We caught up with Bourdain and Rose recently at a New York sake bar the world-famous chef chose for its similarity to the intimate atmosphere of izakayas (pubs) in Tokyo. There we asked them to share their secrets and a little of the mix of international comics and international cuisine that went into Get Jiro: Blood and Sushi.
So you had worked with Langdon Foss as the artist on the first book.
Joel Rose: We loved working with him. He brought so much intelligence and humor and richness to it. We would love to work with him again. But we wanted to go in a different direction. We wanted to go the opposite direction and tell a different story in a different way, and that’s why we chose a different artist.
Anthony Bourdain: This was more of an existing genre story, so we wanted to go, I guess we were looking for more of a traditional pop-culture manga style than creating an entire universe, which was what Langdon was instrumental in doing—all the details in this future dystopic L.A., so much of that was his. But that was not the kind of story we were doing here, this was a piece about young men and family melodrama. We were looking to fit seamlessly into a particular style of look as well as story.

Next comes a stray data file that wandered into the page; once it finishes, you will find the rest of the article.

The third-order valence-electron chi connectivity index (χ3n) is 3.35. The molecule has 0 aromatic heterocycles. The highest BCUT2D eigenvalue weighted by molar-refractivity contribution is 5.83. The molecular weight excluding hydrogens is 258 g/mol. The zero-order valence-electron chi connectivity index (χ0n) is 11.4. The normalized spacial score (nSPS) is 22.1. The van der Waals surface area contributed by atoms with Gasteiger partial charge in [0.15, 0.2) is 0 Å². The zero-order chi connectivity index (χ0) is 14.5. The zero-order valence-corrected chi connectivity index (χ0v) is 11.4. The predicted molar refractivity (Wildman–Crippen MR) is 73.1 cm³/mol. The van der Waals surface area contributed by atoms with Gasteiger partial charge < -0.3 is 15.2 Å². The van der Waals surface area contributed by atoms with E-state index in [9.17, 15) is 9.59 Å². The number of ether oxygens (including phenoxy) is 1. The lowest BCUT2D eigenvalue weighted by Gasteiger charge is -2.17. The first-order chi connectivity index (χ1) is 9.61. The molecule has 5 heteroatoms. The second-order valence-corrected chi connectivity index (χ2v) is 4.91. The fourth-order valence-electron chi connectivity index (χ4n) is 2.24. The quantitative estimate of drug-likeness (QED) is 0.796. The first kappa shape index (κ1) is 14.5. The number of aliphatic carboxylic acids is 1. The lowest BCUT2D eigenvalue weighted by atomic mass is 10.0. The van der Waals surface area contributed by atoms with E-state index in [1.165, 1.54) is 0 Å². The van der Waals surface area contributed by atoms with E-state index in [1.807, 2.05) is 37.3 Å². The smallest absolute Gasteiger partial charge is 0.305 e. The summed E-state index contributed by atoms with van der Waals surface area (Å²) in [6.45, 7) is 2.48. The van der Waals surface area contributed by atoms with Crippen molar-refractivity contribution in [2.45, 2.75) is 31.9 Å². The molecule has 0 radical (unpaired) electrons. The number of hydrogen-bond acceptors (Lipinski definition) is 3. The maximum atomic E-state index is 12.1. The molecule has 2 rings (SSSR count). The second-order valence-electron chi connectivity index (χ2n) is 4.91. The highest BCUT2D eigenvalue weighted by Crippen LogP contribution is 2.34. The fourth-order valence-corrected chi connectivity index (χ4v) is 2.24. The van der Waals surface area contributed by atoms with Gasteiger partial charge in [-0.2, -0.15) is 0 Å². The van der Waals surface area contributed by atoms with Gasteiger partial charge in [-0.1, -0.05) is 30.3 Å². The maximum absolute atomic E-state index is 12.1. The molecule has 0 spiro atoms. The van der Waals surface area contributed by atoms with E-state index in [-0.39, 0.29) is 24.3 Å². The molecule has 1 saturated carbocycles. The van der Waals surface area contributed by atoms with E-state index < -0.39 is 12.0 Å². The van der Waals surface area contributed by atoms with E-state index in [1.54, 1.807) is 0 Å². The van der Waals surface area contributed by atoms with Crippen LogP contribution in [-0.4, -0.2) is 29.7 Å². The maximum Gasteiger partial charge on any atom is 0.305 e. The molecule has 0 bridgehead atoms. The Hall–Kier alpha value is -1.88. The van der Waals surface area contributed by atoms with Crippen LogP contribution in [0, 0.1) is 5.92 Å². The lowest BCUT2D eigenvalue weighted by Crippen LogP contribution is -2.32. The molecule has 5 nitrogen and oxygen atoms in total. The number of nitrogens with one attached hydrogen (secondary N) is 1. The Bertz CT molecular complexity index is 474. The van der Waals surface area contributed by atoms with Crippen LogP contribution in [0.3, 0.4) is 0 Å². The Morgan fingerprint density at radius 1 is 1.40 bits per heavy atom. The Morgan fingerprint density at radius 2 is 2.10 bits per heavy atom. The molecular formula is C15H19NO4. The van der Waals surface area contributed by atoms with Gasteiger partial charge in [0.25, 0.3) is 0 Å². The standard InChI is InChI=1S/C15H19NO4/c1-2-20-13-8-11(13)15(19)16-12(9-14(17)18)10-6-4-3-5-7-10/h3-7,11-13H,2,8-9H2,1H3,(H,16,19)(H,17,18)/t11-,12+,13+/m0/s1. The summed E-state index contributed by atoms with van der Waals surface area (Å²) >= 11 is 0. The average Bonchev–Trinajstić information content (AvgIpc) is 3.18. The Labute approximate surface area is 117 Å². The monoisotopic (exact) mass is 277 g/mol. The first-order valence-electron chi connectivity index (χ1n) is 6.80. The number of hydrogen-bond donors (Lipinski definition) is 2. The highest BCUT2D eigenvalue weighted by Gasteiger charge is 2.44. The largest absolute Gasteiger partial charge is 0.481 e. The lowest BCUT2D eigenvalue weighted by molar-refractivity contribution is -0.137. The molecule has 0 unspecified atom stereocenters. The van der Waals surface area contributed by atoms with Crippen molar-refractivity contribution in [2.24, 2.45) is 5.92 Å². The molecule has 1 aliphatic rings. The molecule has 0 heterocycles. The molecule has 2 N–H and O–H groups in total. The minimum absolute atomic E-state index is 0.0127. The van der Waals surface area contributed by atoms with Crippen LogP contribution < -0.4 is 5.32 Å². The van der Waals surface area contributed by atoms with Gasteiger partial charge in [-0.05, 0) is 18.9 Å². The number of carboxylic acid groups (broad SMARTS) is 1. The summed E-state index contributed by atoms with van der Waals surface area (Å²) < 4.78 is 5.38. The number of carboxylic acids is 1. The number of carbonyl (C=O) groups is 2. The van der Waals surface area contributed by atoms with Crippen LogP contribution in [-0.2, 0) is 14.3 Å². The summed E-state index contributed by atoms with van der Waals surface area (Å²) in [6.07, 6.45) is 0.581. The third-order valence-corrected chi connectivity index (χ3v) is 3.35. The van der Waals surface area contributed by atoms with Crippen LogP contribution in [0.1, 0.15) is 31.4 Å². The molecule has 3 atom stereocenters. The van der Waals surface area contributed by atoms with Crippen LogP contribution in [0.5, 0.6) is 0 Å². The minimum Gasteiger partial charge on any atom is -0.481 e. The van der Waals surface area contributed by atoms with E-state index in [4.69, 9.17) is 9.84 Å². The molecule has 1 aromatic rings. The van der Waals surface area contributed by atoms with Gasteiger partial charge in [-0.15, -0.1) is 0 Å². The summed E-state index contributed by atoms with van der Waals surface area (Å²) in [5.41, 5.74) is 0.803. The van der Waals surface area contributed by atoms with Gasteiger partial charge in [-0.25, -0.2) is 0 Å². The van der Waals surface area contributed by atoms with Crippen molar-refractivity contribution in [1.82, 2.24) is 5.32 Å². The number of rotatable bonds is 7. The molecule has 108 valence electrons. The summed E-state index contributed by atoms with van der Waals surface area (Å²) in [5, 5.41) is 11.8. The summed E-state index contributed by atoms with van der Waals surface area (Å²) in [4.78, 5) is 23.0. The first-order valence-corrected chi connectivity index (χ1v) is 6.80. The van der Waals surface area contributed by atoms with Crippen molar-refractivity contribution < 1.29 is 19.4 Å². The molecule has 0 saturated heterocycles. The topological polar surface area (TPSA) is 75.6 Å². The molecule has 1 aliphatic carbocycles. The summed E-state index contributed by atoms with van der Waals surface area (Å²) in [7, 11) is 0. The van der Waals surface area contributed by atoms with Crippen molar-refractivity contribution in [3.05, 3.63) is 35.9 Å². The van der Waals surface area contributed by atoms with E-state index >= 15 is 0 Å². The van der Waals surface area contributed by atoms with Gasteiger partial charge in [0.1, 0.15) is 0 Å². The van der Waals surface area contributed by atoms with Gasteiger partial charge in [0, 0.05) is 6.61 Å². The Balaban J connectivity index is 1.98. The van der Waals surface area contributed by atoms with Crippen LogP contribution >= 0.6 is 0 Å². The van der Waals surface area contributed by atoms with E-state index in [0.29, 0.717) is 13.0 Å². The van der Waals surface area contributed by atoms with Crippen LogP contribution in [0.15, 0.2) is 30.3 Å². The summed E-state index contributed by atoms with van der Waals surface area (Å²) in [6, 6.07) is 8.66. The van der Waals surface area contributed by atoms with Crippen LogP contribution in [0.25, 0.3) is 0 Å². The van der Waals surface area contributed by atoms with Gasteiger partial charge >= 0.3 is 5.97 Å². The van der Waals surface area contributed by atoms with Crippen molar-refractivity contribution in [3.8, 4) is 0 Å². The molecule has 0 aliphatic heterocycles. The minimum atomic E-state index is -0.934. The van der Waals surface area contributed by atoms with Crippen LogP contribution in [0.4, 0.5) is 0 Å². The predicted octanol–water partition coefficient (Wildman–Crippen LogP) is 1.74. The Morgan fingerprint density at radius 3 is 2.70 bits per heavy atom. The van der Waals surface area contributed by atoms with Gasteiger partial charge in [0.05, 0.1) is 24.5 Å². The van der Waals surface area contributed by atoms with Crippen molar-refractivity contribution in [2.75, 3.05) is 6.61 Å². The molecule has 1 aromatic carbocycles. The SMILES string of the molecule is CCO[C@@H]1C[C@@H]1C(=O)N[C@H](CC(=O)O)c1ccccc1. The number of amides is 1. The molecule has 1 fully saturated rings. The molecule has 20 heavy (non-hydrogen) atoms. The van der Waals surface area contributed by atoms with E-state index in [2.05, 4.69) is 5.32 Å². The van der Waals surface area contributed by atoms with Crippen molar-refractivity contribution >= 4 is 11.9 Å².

The look seems less stylized to me and more traditional. Did that affect how you guys wrote it? Did you do it collaboratively?
JR: No, I’m the guy who does like, the gruntwork. We collaborate on every level, but getting it down on the page is my gig, and I definitely kept it spare because we had that vision. It definitely didn’t feel like I needed to reveal too much. I didn’t go “every detail, every detail,” like Alan Moore would have done, and which I would do under different circumstances. I’m a quick writer.
I think it really fits because you had these sort of spare, Ozu-like frames where things are happen but it’s all silent, there’s no dialogue.
JR: The first 10 pages there’s not a word of dialogue.
AB: We were always thinking, the first 10 pages were really Ridley Scott, Black Rain; and we thought a lot about Tokyo Fist, Tetsuo, Battles Without Honor or Humanity was a really important influence, all of Takashi Miike’s films, Black Society—and then going back to the great Kurosawa gangster melodramas. There’s a style and a general scheme and a structure. It’s almost a telenovela.